Pielke Jr.: Just the facts on hurricanes

Posted: November 25, 2019 by oldbrew in Critique, IPCC, Natural Variation, weather
Tags: ,

Hurricane Katrina [image credit: NASA]


In his own style the author tries to point out some of the excesses of climate hotheads who often prefer cries of alarm to observations based on reality. [Below are a few extracts from the full Forbes article].

Summary: Hurricanes have come to occupy a starring role in the political theater that is climate change. As a result, sorting fact from fiction can be difficult.
– – –
The 2019 North Atlantic hurricane season ends officially later this week. Here I am going to give you the straight scoop on hurricanes.

Everything that follows is fully consistent with recent scientific assessments of the Intergovernmental Panel on Climate Change, U.S. National Climate Assessment and World Meteorological Organization.

In fact, the information below comes straight out of these authoritative assessment reports.

Before proceeding, it is important to point out that hurricanes, and tropical cyclones more generally, are a big deal. They can kill in the thousands and cause hundreds of billions of dollars in damage. They deserve our attention.
. . .
Climate change is real, and is expected to have impacts on tropical cyclones. I have long advocated for aggressive mitigation and adaptation policies and nothing below is to the contrary. In fact, I think that scientific accuracy and effective policy making go hand-in-hand.
. . .
Have landfalling hurricanes or major hurricanes (those of Category 3 strength or greater) in the United States become more common since 1900?

No.
. . .
Once past damage is adjusted for the presence of more people, more property and more wealth, has damage increased?

No.
. . .
What about globally?

The most recent U.S. National Climate Assessment concluded: “there is still low confidence that any reported long-term (multidecadal to centennial) increases in [tropical cyclone] activity are robust, after accounting for past changes in observing capabilities [which is unchanged from the Intergovernmental Panel on Climate Change Fifth Assessment Report (IPCC AR5) assessment statement]. This is not meant to imply that no such increases have occurred, but rather that the data are not of a high enough quality to determine this with much confidence.”
. . .
So where might a role for climate change be found?

If, after reading all of the above, you conclude that the evidence base is pretty weak for the detection of changes in hurricanes or tropical cyclones or the attribution of those changes to human-caused climate change – you’d be absolutely correct.
. . .
What about all of the claims by activists and in the media about hurricanes being linked to climate change?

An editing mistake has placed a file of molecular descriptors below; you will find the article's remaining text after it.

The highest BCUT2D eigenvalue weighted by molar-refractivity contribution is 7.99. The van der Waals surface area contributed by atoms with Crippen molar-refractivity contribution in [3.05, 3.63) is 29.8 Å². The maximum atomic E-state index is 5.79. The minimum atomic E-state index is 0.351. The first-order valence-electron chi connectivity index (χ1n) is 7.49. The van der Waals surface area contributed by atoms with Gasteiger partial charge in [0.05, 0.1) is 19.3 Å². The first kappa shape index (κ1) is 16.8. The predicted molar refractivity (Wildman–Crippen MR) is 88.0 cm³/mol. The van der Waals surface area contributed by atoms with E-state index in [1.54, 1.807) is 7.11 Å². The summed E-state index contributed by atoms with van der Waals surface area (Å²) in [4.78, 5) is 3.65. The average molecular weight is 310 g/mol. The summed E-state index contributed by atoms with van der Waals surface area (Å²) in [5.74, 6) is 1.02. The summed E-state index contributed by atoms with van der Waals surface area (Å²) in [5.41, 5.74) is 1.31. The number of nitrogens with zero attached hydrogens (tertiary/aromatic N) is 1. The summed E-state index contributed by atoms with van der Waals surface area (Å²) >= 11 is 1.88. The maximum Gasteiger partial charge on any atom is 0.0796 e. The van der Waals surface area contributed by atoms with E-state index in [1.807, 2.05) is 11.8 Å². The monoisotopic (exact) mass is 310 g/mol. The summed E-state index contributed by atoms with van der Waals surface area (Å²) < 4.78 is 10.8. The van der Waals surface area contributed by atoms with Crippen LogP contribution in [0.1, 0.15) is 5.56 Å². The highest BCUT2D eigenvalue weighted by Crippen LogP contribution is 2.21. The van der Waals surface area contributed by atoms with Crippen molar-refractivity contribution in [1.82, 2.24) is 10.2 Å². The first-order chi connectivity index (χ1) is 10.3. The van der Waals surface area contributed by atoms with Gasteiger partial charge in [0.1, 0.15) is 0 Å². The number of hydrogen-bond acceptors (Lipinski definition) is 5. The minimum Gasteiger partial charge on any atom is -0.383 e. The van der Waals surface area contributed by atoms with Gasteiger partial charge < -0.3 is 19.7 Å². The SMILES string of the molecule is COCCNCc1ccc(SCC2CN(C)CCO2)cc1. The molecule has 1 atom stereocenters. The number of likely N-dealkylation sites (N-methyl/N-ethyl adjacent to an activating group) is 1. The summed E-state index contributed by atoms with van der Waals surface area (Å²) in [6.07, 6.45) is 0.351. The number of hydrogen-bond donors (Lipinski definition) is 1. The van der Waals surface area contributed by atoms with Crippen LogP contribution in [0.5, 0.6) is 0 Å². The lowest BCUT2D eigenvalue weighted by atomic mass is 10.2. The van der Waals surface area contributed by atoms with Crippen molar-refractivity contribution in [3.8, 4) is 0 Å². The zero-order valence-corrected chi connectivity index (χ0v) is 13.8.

There are of course scientists and other experts who have views on hurricanes that deviate, sometimes dramatically, from the conclusions reached by authoritative assessments on the overall body of knowledge and evidence. Science is strong because of the diversity of methods and perspectives that are brought to bear upon important research topics, and research on tropical cyclones reflects such diversity.

But it seems that when it comes to hurricanes, it is common for activists, journalists and some scientists go out of their way to promote views that are at odds with leading assessments and to avoid placing those outlier views into the context of the careful conclusions of IPCC, U.S. NCA or WMO.

Hurricanes have come to occupy a starring role in the political theater that is climate change. As a result, sorting fact from fiction can be difficult. Fortunately, the scientific community has gone to great lengths to carefully assess what is known, what is not and what we might expect to know in the future. It is up to everyone else to decide whether to rely on those assessments or not.

Follow me on Twitter @RogerPielkeJr

Full article here.

Comments
  1. dennisambler says:

    Pielke is an enigma. “Climate change is real, and is expected to have impacts on tropical cyclones.”
    Yet his own studies have shown him there has been no increase in such cyclones. The expectations are still expectations.

    “I have long advocated for aggressive mitigation and adaptation policies and nothing below is to the contrary. In fact, I think that scientific accuracy and effective policy making go hand-in-hand.”

    But scientific accuracy is not evident in the climate models that produce the virtual outcomes that he thinks require aggressive mitigation and adaptation policies.

  2. oldbrew says:

    Fortunately, the scientific community has gone to great lengths to carefully assess what is known, what is not and what we might expect to know in the future.

    But this all gets forgotten when the IPCC summaries for policy makers are produced, which ignore all the uncertainties and ‘low confidence’ qualifiers in the main report, and end up with alarm-oriented garbage.

  3. Phoenix44 says:

    The problem is that the media is only interested in extreme views of anything these days. Activists know that, and know that if they can produce a “study” that shows a Climate Emergency, us all dying of salt/sugar/meat/coffee, a shortage of food/medicine/water if we have a No Deal Brexit, and on and on and on, then they will get a headline.

    And then the media and the Elites wonder why we have have had enough of “experts”?

  4. oldbrew says:

    Nov 26, 2019, 11:21am
    U.S. Hurricanes By President Since 1900: Trump Tops Obama But Bush Beats Them Both

    https://www.forbes.com/sites/rogerpielke/2019/11/26/us-hurricanes-by-president-since-1900-trump-tops-obama-but-bush-beats-them-both/

    Obama last in the per year ranking (green). No ‘climate emergency’ signal there.

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